“I was an attorney for one of them,” wrote Wetmore. “But the charges against Stockman turned on donations, $800,000 of which was given after he was in office.”

He continued, “The four gifts were from two individuals, the now-deceased Stanford Rothschild, a financier and art collector from Baltimore, and Richard Uihlein, the billionaire owner of the Uline office supply business. The government claimed that both were essentially defrauded into making donations to nonprofits. While the donations involved totaled $915,000, the government and press continued to repeat the amount of $1.2 million — less money than Hillary reflected in tax returns as ‘other expenses’ of the Clinton Foundation nonprofit.”

Much of the case rested on the nebulous fraud charges, which Wetmore wrote were presented to the jury in such a way as to make them believe Stockman was wrongfully using funds donated to nonprofits for personal use.

“He had legally drawn a salary from the $115,000 given in 2012 when he worked for the nonprofit before going to Congress. Of the monies given in 2013 or 2014, not a dime ever went to Stockman,” Wetmore related.

He told The Journal the government brought into the trial expenses dating back to 2008, which had nothing to do with the donations in question.

“It just shows you how much of a stretch they have to go to, because they don’t have any Rolexes; they don’t have any yachts; they don’t have any strip clubs,” Wetmore said. “They don’t have any salacious things to point to, so they have to really stretch in order to get him.”

Asked if he felt the prosecution against Stockman was politically motivated, Wetmore replied, “I was really reluctant to believe that, because I don’t like the conspiracy theory angle, especially when it comes to legal issues, but I saw it up close. I spoke with the prosecutors and the FBI.”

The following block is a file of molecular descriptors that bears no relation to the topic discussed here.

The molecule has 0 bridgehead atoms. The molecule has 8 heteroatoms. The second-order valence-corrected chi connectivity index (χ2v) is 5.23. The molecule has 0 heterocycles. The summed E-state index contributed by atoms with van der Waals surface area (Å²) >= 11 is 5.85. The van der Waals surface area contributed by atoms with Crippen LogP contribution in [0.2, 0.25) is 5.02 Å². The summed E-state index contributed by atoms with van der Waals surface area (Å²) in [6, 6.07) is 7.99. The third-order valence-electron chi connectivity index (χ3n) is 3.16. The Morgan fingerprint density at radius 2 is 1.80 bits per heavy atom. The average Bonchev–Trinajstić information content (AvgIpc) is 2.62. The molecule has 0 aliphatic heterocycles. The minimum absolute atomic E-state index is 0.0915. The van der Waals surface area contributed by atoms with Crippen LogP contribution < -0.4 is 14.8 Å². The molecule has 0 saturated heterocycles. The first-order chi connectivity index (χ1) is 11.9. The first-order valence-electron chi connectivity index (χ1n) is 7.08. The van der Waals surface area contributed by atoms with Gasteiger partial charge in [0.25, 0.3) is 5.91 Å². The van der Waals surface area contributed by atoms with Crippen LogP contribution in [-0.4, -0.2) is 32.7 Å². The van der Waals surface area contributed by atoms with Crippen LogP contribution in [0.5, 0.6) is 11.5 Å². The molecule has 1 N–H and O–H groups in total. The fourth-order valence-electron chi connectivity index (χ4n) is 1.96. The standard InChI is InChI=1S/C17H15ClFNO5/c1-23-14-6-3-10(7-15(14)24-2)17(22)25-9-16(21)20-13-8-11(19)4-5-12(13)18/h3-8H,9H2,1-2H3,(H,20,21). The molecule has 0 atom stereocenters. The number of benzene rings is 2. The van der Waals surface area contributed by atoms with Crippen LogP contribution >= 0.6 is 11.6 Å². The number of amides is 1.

“I could see it in the FBI agent’s face personally, that he knew what he was doing was wrong, and that was really shocking,” he added. “It was really shocking to see people who were doing their jobs begrudgingly knowing they did not agree with what was going down.”

In an unusual move, federal prosecutors petitioned the court to have Stockman held in prison while he awaits his sentencing hearing, which is scheduled for November 7.

He has been behind bars since April.

Former federal prosecutor and fellow Texan Sidney Powell told The Journal earlier this year, “That Congressman Stockman is in prison now before he is even sentenced is a further outrage calculated to impede his ability to appeal and to break him.”

“I’m appalled at what the Department of ‘Justice’ has become. It has completely lost the trust and respect of the people,” she said.

Patti Stockman considers her husband a political prisoner, and she is hoping Trump will pardon him.

“It was Stalin’s right hand man in the KGB who said show me the man, and I’ll find you the crime,” she said. “That’s what the Department of Justice does, and that’s why we’re seeing this with many outspoken conservatives.”

“This is bigger than Steve Stockman,” Patti maintained.

“It’s the state of our nation. It’s Steve Stockman today; it may be your neighbor tomorrow, or even you.”

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Randy DeSoto has written more than 3,000 articles for The Western Journal since he joined the company in 2015. He is a graduate of West Point and Regent University School of Law. He is the author of the book "We Hold These Truths" and screenwriter of the political documentary "I Want Your Money."
Randy DeSoto is the senior staff writer for The Western Journal. He wrote and was the assistant producer of the documentary film "I Want Your Money" about the perils of Big Government, comparing the presidencies of Ronald Reagan and Barack Obama. Randy is the author of the book "We Hold These Truths," which addresses how leaders have appealed to beliefs found in the Declaration of Independence at defining moments in our nation's history. He has been published in several political sites and newspapers.

Randy graduated from the United States Military Academy at West Point with a BS in political science and Regent University School of Law with a juris doctorate.
Harrisburg, Pennsylvania
Graduated dean's list from West Point
United States Military Academy at West Point, Regent University School of Law
Books Written
We Hold These Truths
Professional Memberships
Virginia and Pennsylvania state bars
Phoenix, Arizona
Languages Spoken
Topics of Expertise
Politics, Entertainment, Faith